HONOLULU, Hawaii -- Few players join the PGA Tour with the fanfare that has accompanied Jason Day's ascension, but for any young player, there is a learning curve, and in his case he already has received his first lesson: Honesty is not necessarily the best policy.
At 20, Day is the youngest player on the PGA Tour, and his victory last year in the Nationwide Tour's Legend Financial Group Classic made him the youngest in history to win a PGA Tour-sanctioned event.
Late last year, the Australian prodigy told the Australian newspaper, the Herald Sun, that his goal is to be the No. 1 player in the world. "I'm sure I can take him down," he said of Tiger Woods. "I want to measure myself against Tiger Woods ... There's a lot of pressure and you try to handle it. All I want to do is work hard, win tournaments and catch up with Tiger. At 19, Tiger didn't win a tournament as a professional. Next year on the tour, I've got to win two tournaments, because that's what he won and I want to try and keep up with him. It's a big ask for a 20-year-old kid on his first year out on the PGA Tour."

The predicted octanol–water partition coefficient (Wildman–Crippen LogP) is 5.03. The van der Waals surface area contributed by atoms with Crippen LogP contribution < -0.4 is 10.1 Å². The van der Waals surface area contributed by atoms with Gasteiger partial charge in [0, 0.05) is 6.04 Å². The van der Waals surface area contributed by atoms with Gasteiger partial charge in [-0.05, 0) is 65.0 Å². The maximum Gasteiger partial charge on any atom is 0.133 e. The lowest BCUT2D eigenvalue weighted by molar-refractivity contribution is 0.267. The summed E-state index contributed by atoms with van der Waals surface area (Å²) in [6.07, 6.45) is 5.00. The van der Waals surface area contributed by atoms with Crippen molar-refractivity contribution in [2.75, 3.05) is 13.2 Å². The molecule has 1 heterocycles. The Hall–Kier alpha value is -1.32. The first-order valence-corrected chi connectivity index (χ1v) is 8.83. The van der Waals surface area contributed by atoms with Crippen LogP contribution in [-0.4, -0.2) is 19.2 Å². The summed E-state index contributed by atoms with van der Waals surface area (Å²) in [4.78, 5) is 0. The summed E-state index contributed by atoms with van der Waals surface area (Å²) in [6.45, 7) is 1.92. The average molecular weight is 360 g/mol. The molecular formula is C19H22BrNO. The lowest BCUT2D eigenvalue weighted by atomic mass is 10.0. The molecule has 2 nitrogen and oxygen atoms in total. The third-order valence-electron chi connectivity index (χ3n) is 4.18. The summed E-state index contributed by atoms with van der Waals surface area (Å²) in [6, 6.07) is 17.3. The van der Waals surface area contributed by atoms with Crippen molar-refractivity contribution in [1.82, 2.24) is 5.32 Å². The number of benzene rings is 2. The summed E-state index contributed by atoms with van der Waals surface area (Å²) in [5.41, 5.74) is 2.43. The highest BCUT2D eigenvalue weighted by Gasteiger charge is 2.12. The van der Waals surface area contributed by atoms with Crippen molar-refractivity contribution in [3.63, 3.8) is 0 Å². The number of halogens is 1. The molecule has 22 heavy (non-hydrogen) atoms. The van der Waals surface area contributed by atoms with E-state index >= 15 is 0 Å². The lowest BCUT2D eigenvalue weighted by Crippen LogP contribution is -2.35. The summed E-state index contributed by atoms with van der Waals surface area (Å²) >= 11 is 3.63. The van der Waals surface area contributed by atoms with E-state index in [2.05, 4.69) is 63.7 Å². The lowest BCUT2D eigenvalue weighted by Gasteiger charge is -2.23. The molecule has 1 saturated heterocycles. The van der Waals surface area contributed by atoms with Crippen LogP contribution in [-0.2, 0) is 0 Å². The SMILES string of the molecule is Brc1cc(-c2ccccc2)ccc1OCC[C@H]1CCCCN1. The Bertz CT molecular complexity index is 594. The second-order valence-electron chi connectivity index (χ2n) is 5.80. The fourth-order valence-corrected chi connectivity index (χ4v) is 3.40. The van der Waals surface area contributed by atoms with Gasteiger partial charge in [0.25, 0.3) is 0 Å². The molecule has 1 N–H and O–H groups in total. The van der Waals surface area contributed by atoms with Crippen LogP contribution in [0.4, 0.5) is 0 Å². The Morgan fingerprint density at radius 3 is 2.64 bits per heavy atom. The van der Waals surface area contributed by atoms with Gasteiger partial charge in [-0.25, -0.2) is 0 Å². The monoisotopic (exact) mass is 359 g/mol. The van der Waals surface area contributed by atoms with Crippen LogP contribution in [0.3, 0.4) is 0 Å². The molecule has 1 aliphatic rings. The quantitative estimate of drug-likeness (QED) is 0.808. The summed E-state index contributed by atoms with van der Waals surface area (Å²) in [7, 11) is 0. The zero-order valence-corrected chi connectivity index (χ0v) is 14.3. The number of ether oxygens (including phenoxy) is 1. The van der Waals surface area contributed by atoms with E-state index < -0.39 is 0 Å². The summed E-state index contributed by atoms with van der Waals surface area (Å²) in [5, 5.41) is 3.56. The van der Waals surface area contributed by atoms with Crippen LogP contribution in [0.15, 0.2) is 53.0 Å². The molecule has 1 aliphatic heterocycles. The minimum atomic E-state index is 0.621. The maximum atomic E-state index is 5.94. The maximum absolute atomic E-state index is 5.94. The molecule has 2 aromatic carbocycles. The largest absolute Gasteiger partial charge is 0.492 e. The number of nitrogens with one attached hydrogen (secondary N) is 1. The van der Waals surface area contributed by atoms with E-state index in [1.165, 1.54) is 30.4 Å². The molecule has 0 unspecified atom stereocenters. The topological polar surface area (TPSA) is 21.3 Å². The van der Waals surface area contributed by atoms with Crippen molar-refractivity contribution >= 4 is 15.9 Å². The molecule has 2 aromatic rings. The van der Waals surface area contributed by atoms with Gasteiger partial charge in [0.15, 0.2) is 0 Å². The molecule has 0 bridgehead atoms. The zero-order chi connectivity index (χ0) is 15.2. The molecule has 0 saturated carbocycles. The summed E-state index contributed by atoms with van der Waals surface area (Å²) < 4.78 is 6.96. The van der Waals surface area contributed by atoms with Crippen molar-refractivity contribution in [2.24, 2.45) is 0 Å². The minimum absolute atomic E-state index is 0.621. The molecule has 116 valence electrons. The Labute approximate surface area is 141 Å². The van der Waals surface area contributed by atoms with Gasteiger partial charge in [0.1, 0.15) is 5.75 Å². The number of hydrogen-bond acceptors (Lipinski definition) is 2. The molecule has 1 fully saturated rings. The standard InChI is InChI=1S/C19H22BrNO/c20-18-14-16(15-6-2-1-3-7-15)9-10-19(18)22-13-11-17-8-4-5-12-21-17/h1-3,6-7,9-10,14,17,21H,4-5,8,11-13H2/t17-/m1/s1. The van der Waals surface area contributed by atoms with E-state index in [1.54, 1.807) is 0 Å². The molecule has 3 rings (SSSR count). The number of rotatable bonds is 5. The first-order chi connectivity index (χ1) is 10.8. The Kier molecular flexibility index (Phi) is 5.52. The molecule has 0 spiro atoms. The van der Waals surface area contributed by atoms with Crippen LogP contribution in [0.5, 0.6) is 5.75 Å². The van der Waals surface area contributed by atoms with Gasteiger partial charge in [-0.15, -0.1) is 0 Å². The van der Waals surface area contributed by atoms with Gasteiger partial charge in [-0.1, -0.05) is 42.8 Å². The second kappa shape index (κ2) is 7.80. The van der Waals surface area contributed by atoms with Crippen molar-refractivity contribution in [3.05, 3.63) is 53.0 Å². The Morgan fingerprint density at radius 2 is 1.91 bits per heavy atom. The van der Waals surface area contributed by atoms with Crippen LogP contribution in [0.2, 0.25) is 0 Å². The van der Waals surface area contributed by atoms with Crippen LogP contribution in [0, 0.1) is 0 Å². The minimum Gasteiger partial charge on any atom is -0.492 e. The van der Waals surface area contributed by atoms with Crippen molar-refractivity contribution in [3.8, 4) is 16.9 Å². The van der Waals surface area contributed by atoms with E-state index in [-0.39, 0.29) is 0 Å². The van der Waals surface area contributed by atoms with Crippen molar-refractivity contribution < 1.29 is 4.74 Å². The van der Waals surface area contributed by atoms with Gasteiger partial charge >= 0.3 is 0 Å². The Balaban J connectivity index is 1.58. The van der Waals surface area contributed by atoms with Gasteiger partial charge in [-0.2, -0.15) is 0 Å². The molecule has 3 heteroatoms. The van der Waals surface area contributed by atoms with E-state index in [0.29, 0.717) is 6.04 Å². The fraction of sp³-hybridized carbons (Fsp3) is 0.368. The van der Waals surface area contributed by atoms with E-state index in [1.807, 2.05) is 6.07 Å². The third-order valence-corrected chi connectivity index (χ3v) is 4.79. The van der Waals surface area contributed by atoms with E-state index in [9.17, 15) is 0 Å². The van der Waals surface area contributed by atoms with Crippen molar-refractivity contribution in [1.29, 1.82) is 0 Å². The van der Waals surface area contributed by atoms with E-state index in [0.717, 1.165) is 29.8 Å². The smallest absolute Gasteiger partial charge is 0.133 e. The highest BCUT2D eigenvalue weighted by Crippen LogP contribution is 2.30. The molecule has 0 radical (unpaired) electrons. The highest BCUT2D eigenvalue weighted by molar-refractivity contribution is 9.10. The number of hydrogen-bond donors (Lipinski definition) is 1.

Day has been stung by the predictable backlash. He has been widely criticized -- often, he said, by those citing only the phrase "I'm sure I can take him down" and ignoring the greater context of his overall remarks, that, "It's a big ask."
"I don't understand it," Day said at Waialae CC, where he was making his debut as a member of the PGA Tour, in the Sony Open. "There are so many guys who want to be number one, but I chose to be honest about it and they crucified me.
"I'm still going to be working hard to get to the number one spot, and that's Tiger Woods," said Day, who shot 73-70 and missed the cut. "I know it's not going to be given to me."
-- John Strege